Last weekend, a group of us were seized with a desire for that most popular “lowest common denomination” activity, a stroll at the mall. Not surprisingly, options are somewhat limited in this neck of the woods, but an obliging member of the faculty and his most delightful wife took pity on us and arranged a trip to Niigata City, about 70 miles away, for that express purpose. There was some added benefit for them as well; a chance to visit a computer store and a chance to stop at the only frozen yogurt stand anyone has been able to find in all of Japan. But best of all, it was an opportunity to get off campus, to stop listening to the drone of cicadas for a spell, and to spend some time with colleagues outside the academic realm.
Well, in my scientific study of Japanese malls (one), the conclusion is: they look a heck of a lot like American malls (and Polish malls, etc. etc.). There are of course singularities, hence this post, but the overall experience is the same – gigantic temples to consumerism, one store more inviting than the next; a virtual army of motivated sales people and clever adverts all designed to separate you from your yen. I managed to resist the sirens more than some of my fellow shoppers, but that was due, in all candor, to the fact that I don’t fit most Japanese clothing or shoes, and that made it all the easier.
My first surprising observation is that….nearly all of the signs are in English! This is particularly interesting to me because so very few Japanese seem to speak or even to understand English, with the exception of a few words. But here’s an entire gynormous mall, all signed in (mostly correct) English, with the addition, of course, of some funky made-up brand names.
Here’s an example of a typical women’s clothing store. This one has a slightly Gallic motif, but you’ll note the color palette is quite subdued compared to the US. These colors, navy, gray, camel, white, or their close relations, are repeated in nearly all the competing establishments:
Some stores were trying harder than others to attract attention to merchandise and/or sales, but I didn’t see anyone more determined or enthusiastic than this team. I think they were thrilled to be photographed:
My colleagues all wanted to hit one particular department store, and I could quickly see why. Good quality merchandise, great selection of sizes and excellent prices, just not long/tall/big enough for me, although I did manage to find a scarf which fit perfectly. I had fun, though, giving feedback and racing back and forth to swap out sizes. Here’s a shot of the changing area – one is only allowed four garments in the room at one time:
On a completely unrelated topic, one odd aspect of this summer, given that I live in a very rural area, is the absolute lack of any domesticated pets whatsoever in my ‘hood. I may have mentioned somewhere below that I saw one cat at the honor vegetable stand and one man walking a dog while I was on the train to Nagaoka, but that’s been it. Pet ownership is alive and well, however, as demonstrated by the photo below. I immediately thought “puppy mills” and “Go to the Humane Society,” but I wisely kept those remarks to myself. The puppies, adorable as can be, were wicked expensive, in some cases between 1500-2000 USD. No wonder everybody just looks.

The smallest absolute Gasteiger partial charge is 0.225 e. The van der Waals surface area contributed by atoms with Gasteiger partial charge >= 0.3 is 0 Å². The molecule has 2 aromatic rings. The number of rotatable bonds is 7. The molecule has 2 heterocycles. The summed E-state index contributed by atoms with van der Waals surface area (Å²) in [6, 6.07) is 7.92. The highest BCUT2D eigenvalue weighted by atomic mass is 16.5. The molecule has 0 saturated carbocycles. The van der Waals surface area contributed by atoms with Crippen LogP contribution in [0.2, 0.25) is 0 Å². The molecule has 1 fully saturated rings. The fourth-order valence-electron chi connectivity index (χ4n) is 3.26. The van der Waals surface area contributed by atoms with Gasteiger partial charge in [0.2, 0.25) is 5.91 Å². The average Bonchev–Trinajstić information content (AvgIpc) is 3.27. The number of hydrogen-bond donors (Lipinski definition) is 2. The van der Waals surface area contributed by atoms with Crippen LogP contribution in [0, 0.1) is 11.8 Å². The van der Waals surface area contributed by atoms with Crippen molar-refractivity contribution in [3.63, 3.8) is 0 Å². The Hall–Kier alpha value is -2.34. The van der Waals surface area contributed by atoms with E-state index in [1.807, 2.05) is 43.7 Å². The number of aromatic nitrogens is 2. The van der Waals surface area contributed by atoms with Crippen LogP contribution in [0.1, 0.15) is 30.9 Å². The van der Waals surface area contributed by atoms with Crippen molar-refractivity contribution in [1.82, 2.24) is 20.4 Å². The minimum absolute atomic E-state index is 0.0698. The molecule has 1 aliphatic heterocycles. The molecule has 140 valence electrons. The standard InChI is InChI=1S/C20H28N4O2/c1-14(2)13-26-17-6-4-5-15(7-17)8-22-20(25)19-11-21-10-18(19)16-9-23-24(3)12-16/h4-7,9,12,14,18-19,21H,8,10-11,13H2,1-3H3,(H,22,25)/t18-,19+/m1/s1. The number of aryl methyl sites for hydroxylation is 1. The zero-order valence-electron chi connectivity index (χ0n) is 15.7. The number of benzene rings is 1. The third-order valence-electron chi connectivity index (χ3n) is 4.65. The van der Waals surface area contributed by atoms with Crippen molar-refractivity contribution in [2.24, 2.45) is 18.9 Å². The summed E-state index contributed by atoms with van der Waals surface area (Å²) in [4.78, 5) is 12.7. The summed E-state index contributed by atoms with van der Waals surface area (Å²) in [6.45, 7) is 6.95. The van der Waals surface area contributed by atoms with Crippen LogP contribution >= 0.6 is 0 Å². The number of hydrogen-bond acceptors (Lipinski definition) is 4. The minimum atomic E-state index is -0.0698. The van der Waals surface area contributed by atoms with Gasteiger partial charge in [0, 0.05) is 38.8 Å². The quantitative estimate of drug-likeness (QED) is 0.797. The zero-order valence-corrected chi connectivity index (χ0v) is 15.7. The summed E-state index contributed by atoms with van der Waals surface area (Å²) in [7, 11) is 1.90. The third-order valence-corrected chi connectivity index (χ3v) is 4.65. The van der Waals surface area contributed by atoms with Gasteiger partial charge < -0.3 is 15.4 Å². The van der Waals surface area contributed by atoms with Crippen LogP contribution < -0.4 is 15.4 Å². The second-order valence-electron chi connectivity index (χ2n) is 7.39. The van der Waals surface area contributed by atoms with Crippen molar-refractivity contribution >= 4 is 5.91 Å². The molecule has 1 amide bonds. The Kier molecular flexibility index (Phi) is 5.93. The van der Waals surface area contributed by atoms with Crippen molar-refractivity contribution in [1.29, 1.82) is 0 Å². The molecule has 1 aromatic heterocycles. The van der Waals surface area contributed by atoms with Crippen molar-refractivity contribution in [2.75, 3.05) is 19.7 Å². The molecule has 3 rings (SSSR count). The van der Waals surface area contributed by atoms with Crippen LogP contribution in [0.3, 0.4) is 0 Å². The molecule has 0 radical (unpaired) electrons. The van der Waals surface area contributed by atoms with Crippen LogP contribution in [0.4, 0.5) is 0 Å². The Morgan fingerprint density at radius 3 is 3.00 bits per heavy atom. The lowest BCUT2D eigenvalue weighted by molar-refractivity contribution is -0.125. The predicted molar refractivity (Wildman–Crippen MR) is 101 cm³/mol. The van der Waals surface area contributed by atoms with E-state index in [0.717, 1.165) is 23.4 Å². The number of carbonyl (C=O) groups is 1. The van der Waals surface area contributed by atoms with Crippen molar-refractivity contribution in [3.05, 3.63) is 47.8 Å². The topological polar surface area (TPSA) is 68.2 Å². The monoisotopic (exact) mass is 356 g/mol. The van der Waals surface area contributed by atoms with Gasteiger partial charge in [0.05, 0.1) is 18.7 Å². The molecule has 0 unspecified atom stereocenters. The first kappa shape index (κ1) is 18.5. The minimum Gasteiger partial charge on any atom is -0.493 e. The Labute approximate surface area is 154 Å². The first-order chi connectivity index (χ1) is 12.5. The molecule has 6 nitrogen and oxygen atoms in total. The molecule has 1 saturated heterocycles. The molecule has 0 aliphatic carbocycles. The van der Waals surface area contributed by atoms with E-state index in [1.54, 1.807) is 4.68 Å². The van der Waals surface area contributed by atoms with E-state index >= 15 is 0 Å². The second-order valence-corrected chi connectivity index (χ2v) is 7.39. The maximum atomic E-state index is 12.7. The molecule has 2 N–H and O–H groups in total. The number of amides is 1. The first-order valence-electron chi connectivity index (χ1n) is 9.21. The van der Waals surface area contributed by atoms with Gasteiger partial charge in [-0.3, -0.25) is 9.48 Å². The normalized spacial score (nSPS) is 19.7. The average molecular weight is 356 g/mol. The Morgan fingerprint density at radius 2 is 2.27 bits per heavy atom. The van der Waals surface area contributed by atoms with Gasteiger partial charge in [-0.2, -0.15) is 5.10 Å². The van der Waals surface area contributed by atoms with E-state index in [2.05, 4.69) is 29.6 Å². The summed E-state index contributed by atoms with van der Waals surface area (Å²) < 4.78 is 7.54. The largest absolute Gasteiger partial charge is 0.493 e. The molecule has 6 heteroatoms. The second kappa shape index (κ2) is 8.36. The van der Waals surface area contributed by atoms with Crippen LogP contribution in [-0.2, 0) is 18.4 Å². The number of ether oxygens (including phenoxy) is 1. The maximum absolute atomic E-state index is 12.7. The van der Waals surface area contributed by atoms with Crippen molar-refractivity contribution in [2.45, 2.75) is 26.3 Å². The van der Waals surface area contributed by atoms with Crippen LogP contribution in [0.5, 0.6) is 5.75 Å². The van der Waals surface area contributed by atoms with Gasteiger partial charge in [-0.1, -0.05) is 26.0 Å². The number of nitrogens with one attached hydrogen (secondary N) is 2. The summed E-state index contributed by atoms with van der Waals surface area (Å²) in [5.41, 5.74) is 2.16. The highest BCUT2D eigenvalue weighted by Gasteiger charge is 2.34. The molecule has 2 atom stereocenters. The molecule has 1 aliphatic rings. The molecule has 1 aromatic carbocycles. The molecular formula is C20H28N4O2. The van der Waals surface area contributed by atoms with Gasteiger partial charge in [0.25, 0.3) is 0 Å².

I was delighted to see a couple familiar favorites among the other unknown chains, this on now virtually unknown on the North American continent:
Seeing this store brought back a “whoosh” of memories from my college days, when on many a late Saturday night we would pile into someone’s car and drive from Eagle Rock (near Pasadena in Southern California) along Sunset Boulevard to somewhere in West LA or Beverly Hills where there was a Tower that stayed open 24/7, if memory serves. After hours of looking and listening, we’d head to a Denny’s for a little refreshment (the grand slam breakfast at 3:30 am was a particular favorite, accompanied by gallons of the kind of execrable percolator coffee that was in vogue at the time). Ah, sweet memories of youth.
Another old friend I was happy to see was Starbucks, my first since hitting these shores:
I didn’t actually HAVE any coffee (too late in the day), but I did sit there for a long spell just breathing the fumes. They even had Caffe Verona instant “coffee bags” to take home, but I was feeling too cheap to buy them. I did take a close-up of what was being offered that day, but it was a bit of a mystery, as most things are around here:
Nearby was a shop that was selling more traditional Japanese delicacies – the round things are called “mochi,” I think, and the weird green tied items are called “sasa dango.” They have rice and other goodies inside and were wrapped that way, I believe, because they were road food for samurai.
I am, as you probably know, a huge fan of pen and stationery items, and Japan is a mecca for those types of products. The quality of the paper is excellent, and the amount and variety of writing instruments is hard to believe. While I am still mulling the purchase of a rather expensive Pilot fountain pen (the Custom 914 with an FA nib, to be precise), I really enjoyed this rainbow display, all in readiness for the beginning of the academic year next month:
While the gals were shopping, the lone male hied himself off to the cinema in the mall. We had checked the place out when he was deciding how he would amuse himself during our afternoon-long shop-a-thon. I was charmed that as decoration there was a huge mural with a chronology of many popular animated movies of the last few decades. How good is your knowledge of Japanese film?
So finally, tired and shopped out, we piled ourselves and our treasures into the car for the journey back to Urasa. A great day and an enjoyable time with wonderful people.